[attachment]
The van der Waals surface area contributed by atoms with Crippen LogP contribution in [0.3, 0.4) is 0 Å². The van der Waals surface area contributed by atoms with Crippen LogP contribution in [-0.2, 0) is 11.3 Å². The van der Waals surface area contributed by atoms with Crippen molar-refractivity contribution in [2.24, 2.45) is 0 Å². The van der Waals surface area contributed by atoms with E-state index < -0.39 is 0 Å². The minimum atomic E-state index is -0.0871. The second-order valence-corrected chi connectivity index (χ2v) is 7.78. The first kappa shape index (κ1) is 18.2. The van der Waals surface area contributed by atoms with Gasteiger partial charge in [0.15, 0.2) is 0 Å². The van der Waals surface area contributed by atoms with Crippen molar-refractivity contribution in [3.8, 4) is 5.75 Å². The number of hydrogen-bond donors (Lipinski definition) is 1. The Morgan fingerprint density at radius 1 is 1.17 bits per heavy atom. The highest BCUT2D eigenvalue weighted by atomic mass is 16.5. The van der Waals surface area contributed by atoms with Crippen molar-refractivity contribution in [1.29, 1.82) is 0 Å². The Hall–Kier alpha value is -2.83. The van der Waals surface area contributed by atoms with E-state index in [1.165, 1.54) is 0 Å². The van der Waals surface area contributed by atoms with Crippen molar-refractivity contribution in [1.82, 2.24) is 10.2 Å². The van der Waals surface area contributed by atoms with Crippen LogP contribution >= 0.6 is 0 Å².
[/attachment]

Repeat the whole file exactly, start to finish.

The van der Waals surface area contributed by atoms with Crippen LogP contribution in [0.3, 0.4) is 0 Å². The van der Waals surface area contributed by atoms with Crippen LogP contribution in [-0.2, 0) is 11.3 Å². The van der Waals surface area contributed by atoms with Crippen molar-refractivity contribution in [2.24, 2.45) is 0 Å². The van der Waals surface area contributed by atoms with E-state index < -0.39 is 0 Å². The minimum atomic E-state index is -0.0871. The second-order valence-corrected chi connectivity index (χ2v) is 7.78. The first kappa shape index (κ1) is 18.2. The van der Waals surface area contributed by atoms with Gasteiger partial charge in [0.15, 0.2) is 0 Å². The van der Waals surface area contributed by atoms with Crippen molar-refractivity contribution in [3.8, 4) is 5.75 Å². The number of hydrogen-bond donors (Lipinski definition) is 1. The Morgan fingerprint density at radius 1 is 1.17 bits per heavy atom. The highest BCUT2D eigenvalue weighted by atomic mass is 16.5. The van der Waals surface area contributed by atoms with Crippen molar-refractivity contribution in [1.29, 1.82) is 0 Å². The Hall–Kier alpha value is -2.83. The van der Waals surface area contributed by atoms with E-state index in [1.165, 1.54) is 0 Å². The van der Waals surface area contributed by atoms with Crippen molar-refractivity contribution in [1.82, 2.24) is 10.2 Å². The van der Waals surface area contributed by atoms with Crippen LogP contribution >= 0.6 is 0 Å².